Legal Ethics

Lawyer's 'succubustic' claim should be reported as gender bias to state bar, court concludes

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A California appeals court is reporting a San Diego lawyer to ethics regulators for calling a female judge’s opinion “succubustic” in a notice of appeal that used other questionable wording.

The Fourth District Court of Appeal said last week that it was reporting Benjamin Pavone to the state bar for manifesting gender bias, report the Recorder and Bloomberg Law.

“A succubus is defined as a demon assuming female form which has sexual intercourse with men in their sleep,” the appeals court said in its Feb. 28 opinion. “We publish this portion of the opinion to make the point that gender bias by an attorney appearing before us will not be tolerated, period.”

The court said Pavone also made unsupported charges that the judge tried to evade appellate review and intentionally refused to follow the law. Both accusations, made in the appeal notice and briefs, are reportable misconduct, the appeals court said.

The trial judge targeted by Pavone had denied his request for attorney fees after he won about $8,000 for his male client in a sexual harassment suit against his employer.

Pavone’s client had answered a job ad seeking employees in the real estate sector of the financial services industry. But he was hired instead to work as a personal assistant at the home of a man who made sexual advances and asked him to go on a same-sex cruise.

The trial court also had tossed the fraud claim of Pavone’s client and refused to grant an injunction for unfair advertising and unfair business practices.

Pavone had sought more than $160,000 in attorney fees for his work on the sexual harassment claim and appeal.

Pavone’s “succubustic” accusation wasn’t the only attack on the judge’s opinion, the appeals court said. His notice of appeal referred to the judge’s “disgraceful order” and appeared to suggest it was vomit-inducing.

Pavone had written: “The ruling’s succubustic adoption of the defense position, and resulting validation of the defendant’s pseudohermaphroditic misconduct, prompt one to entertain reverse peristalsis unto its four corners.”

The appeals court said many of the words and phrases in the notice of appeal “have no place in a court filing.”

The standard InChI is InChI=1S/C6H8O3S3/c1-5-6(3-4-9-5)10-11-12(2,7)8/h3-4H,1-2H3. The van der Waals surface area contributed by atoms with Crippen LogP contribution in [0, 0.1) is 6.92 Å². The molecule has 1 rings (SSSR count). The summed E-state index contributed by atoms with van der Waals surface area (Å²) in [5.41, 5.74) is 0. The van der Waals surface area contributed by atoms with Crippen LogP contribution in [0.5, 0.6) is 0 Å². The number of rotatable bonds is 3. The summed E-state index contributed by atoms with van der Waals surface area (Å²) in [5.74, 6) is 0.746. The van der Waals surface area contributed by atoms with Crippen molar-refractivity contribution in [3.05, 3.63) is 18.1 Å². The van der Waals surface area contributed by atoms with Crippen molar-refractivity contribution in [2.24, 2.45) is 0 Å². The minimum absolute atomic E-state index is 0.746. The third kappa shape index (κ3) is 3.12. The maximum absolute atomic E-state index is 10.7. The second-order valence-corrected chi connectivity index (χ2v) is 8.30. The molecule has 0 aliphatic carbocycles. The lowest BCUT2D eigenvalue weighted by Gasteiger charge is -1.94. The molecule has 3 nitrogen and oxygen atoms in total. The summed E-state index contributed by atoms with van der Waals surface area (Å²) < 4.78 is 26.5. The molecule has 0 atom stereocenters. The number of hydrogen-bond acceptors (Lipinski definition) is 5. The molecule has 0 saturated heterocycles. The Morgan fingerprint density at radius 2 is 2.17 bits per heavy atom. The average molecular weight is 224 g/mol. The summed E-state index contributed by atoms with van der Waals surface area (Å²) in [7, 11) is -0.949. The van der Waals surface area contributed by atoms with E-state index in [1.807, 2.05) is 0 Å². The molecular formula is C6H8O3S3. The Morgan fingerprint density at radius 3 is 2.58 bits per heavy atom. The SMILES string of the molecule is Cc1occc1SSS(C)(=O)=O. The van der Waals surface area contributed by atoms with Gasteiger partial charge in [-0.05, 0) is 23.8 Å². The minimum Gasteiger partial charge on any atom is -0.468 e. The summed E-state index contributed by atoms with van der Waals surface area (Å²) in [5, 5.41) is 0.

“We cannot understand why plaintiff’s counsel thought it wise, much less persuasive, to include the words disgraceful, pseudohermaphroditic misconduct or reverse peristalsis in the notice of appeal,” the court said.

The trial judge had denied attorney fees because of an exception to the prevailing party law for lawsuits that could have been brought as a limited civil case. The judge said Pavone had overlitigated the case, did not have detailed billing records, had “engaged in fruitless litigation,” and was “spectacularly unsuccessful.”

The judge also said there were serious questions about Pavone’s reconstructed billing records, given his estimate that he spent one 25-hour day on the case and several 15-hour days.

The trial judge did not err in their fee ruling, the appeals court said.

Pavone told the Recorder that the judge had questioned his honesty with regard to billing records, and those accusations have been proven false. “It is not reasonable to assume a self-respecting lawyer will stand for being unfairly accused and morally impugned and not fight back,” he said.

Pavone said he had made only a “vague sexual reference,” although he wouldn’t write the same thing if given the chance of a do-over.

“The criticism would have been more strictly academic in nature” if he could rewrite it, Pavone said.

The case is Martinez v. O’Hara.

See also: “Weekly Briefs: Walter Dellinger dies at 80; lawyer’s ‘succubustic’ comment deemed protected speech”

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